Spangler Brothers' Service Station


The Spangler family came from the Azores (one source asserts they were German) during the 1880s along with many other Portugese immigrants. The name of the first Spangler to come to Milpitas is not known to us.

By 1926, the year the Winsor brothers built and opened their blacksmith shop just a few hundred feet north, the Spangler Shell Station was already a thriving business. Nextdoor to the station, in the larger building seen today at the corner of Winsor and Carlo Streets, was the Overland Motor Company dealership, also owned and operated by the Spanglers. In the photo, that building is the white roofed structure in the background at right.

Eventually, the service station came to be thought of as Anthony Spangler’s while the dealership owned by his brother and was later run by Alexander Rose, Sr. as "Rose's Shell Auto Parts & Hardware."  According to local legend, Spangler enlisted in the Army during WWI and went off to war.  His Army identification tags, AKA “dog tags”, are displayed at Anthony Spangler Elementary School. Local legend has it that he left the business in the hands of his brother to keep up while he was overseas fighting in the Great War. When he returned from the war, he found it in worse shape than when he left according to old time residents.

In the 1920s, Spangler married Anne Rose, the pretty young widow of Mathew Rose, who had died tragically of blood poisoning after cutting his hand. In the days before antibiotics, infections of even a needle prick could kill. (According to Rose's grandson, Alexander Rose, Jr., Mathew Rose and his brother Alexander both died during a tuberculous epidemic.) The mountain which rises to the north and east of Milpitas is named Rose Peak after one of several families named Rose that settled around Milpitas.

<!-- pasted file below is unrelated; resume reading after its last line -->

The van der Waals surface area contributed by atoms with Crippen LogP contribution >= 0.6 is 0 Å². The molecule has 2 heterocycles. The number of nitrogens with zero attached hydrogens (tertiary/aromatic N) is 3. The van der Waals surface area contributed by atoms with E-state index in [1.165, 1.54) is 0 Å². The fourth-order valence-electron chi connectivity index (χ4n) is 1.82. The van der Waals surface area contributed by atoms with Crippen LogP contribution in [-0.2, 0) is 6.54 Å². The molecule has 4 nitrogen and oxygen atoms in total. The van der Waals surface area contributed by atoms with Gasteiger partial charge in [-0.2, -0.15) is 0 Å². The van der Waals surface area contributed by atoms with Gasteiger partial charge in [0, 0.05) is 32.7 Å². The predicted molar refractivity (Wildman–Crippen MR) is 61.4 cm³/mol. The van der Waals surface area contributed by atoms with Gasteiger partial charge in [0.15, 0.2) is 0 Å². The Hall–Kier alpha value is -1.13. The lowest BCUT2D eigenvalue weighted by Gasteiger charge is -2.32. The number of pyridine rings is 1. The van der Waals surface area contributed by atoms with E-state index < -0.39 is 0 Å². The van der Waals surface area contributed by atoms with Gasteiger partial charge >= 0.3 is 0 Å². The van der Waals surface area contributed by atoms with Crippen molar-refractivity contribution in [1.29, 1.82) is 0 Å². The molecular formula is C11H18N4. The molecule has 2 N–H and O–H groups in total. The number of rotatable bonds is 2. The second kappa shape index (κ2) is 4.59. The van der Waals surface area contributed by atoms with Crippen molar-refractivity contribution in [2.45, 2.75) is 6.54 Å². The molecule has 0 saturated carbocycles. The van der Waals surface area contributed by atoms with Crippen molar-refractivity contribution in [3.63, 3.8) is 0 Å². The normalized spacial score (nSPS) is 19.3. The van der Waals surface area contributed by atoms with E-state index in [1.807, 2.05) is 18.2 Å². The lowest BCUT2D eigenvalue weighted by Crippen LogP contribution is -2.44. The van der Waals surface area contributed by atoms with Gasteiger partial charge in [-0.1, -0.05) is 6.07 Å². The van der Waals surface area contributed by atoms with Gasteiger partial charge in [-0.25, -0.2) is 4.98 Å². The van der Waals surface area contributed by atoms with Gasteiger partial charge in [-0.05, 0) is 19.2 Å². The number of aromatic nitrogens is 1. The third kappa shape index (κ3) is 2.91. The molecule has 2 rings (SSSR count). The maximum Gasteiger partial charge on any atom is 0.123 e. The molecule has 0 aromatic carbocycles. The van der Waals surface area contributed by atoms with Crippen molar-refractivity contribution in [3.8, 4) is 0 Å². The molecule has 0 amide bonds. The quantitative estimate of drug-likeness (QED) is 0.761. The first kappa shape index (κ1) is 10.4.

Spangler’s Station was the first Milpitas rendezvous used by the kidnappers of Brooke Hart, the young man who was heir to a chain of prosperous department stores. The story of this famous 1930s crime and the subsequent lynching and mutilation in San José’s St. James Park of the two men accused of it, is the subject of the book Swift Justice written by Harry Farrell.

From the gas station, the kidnappers drove east on Calaveras Road (now Calaveras Blvd.) and turned left onto Evans Road. It was on Evans Road about 200 feet south of the present Last Word Ranch, two witnesses, who were walking back from their outhouse, claimed to have seen five or six men move another man from a yellow car (Hart’s) to a black sedan (believed to have belonged to one of the kidnappers). Hart was thrown, bound, from the old San Mateo bridge onto shallow water covering the tidal mud flats then he was shot twice. His body was not recovered for several weeks. The true identities of many local Milpitas residents alive at the time and who may have participated in the events are not revealed in the book (pseudonyms were used).

Before the 1950s the water table in Milpitas was said by Milpitas’ first mayor, Tom Evatt, to have been about two feet deep. The water from local wells was often discolored and of questionable potability due to the shallow depth of the wells and the many local cesspits/outhouses which may have contaminated the local ground water. Anthony Spangler was the leader of a group of local businessmen and residents who wanted to bring a safe and reliable water system to Milpitas so that the town could support better growth. It was through his efforts the first Milpitas Water District was formed and the first water bonds were passed. However, Spangler’s untimely death in 1949 kept him from ever seeing his vision of a safe and reliable water system for downtown Milpitas come to pass.

Today, the water system used to bring safe and deliciously cool water to Milpitas is the descendent of that early water district.

Spangler’s Station, now Main Street Gas, still fills up automobile gas tanks and looks much as it did when Anthony Spangler returned home from the First World War. It is the oldest continually operated commercial business on Main Street.

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